End of the British monarchy, FBI's Epstein cover-up, and Mary Poppins' orgy, in this week's dubious tabloids

The British Royal Family is a blank canvas on which the tabloids feel free to paint whatever sordid soap operatic scandals they care to invent.

Thanks to the Royals' inbred insularity, reluctance to comment publicly, and predilection for putting their feet in their mouths whenever possible, speculation passes as fact, and they get what they deserve in this week's tabloids.
"British Monarchy Is Facing The End!" screams the 'Globe,' which reports that Prince Andrew's sex scandal combined with Prince Harry and Meghan's "high-spending and publicity-seeking" are "the last straw for the British tax-payers" who help financially support the Royals to the tune of $86 million a year.

Critics of the monarchy are indeed questioning the value of taxpayers buoying up the beleaguered palace-dwellers, but that's hardly new, dating back at least to King John facing his critics at Runnymede in 1215.

The 'National Enquirer' views the Royal shenanigans as if an episode of TV's 'The Apprentice,' with its cover story on the Queen's blunt message to Prince Andrew: "You're Fired! William named King to save monarchy after Andrew sex scandal."

Fact-free and ignoring (yet again) the 1701 Act of Settlement that mandates the line of Royal succession, the grammatically-challenged story claims: "Dying Queen passes over Charles & fires scandalous Andrew to save the monarchy."

Prince Andrew's ill-judged friendship with disgraced pedophile billionaire Jeffrey Epstein is the subject of the 'Globe' cover story: "Chilling Cover-Up Exposed! Epstein Murder Files Vanish From FBI Vault!" It's quaint that the 'Globe' imagines that FBI files are kept in a vault, and that it thinks that the FBI doesn't keep its documents in duplicate or triplicate in varying locations or in traceable computer files.

"Government insiders say the FBI's 381-page dossier on Epstein was deleted from the agency's internal computer system," reports the 'Globe,' oblivious to the reality that such a dossier must run into thousands of pages, and that files can be removed from "All Eyes" access without disappearing or being the subject of a cover-up.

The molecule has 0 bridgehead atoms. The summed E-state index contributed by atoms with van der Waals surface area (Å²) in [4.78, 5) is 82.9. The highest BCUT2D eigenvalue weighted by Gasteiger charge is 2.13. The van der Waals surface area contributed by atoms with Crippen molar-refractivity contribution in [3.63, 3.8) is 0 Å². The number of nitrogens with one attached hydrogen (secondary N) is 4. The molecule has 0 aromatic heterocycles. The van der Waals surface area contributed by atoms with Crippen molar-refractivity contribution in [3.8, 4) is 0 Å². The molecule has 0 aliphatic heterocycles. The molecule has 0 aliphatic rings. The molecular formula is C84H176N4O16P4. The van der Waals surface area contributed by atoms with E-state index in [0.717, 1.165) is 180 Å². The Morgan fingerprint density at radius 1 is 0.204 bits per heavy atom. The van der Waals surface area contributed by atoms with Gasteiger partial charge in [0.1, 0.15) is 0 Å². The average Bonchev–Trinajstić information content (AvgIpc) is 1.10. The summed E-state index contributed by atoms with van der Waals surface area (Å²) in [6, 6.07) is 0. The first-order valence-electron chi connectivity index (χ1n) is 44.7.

An Epstein book author wonders where all the hidden camera videos and evidence seized by the FBI in raids on Epstein's homes has gone, asking: "Where are those videos? Why is the FBI hiding all this evidence?"

But since when has the FBI shared with the public evidence gathered in an ongoing investigation? The 'Globe' failing to know where the FBI keeps its files doesn't amount to a cover-up either, even though the rag concludes that the "chilling cover-up protects pedophiles' fat cat friends dragged into nightmare probe."

'Us' magazine, aware that the Royals traditionally sell well, devotes its cover story to Prince Andrew's scandal from the perspective of his ex-wife: "Duchess Fergie – Standing By Her Man. Divorced for 23 years – but still disgraced Prince Andrew's No.1 supporter. The reason why will shock you!"

No, it won't. As if 'Us' even understands the real reason.

The shocking motivation for her loyalty, according to the rag? "He's the father of her children – she'll always carry a torch for him," says an unnamed insider.

In what universe is that shocking? Or the real inspiration for her standing by her ex-man?

The real reason for Fergie's dogged loyalty in the face of her ex-husband's unmitigated appalling behavior is, of course, that Prince Andrew is Fergie's meal ticket. Without Andrew she is simply a disgraced embarrassment to the Royal Family – long ostracized by the Queen for scandals from having her toes sucked by a lover to selling access to Andrew – and would lose what little entrée she has left to respectable society.

"What Does Fergie Know?" begs the 'Us' feature headline. The answer: 'Us has no idea. But they're willing to gamble: An unnamed "palace source" tells 'Us': "If there are any hidden secrets that could haunt the royal family, it's a fair bet that Andrew would have confided them to Fergie." Or maybe not. However close the exes remain, is it conceivable that Andrew might have any reason not to disclose the full sordid details of his love life to the mother of his children? It's a fair bet that he'd keep his mouth shut, rather than gushing to Fergie: "You won't believe the under-age sex slave I slept with last night!"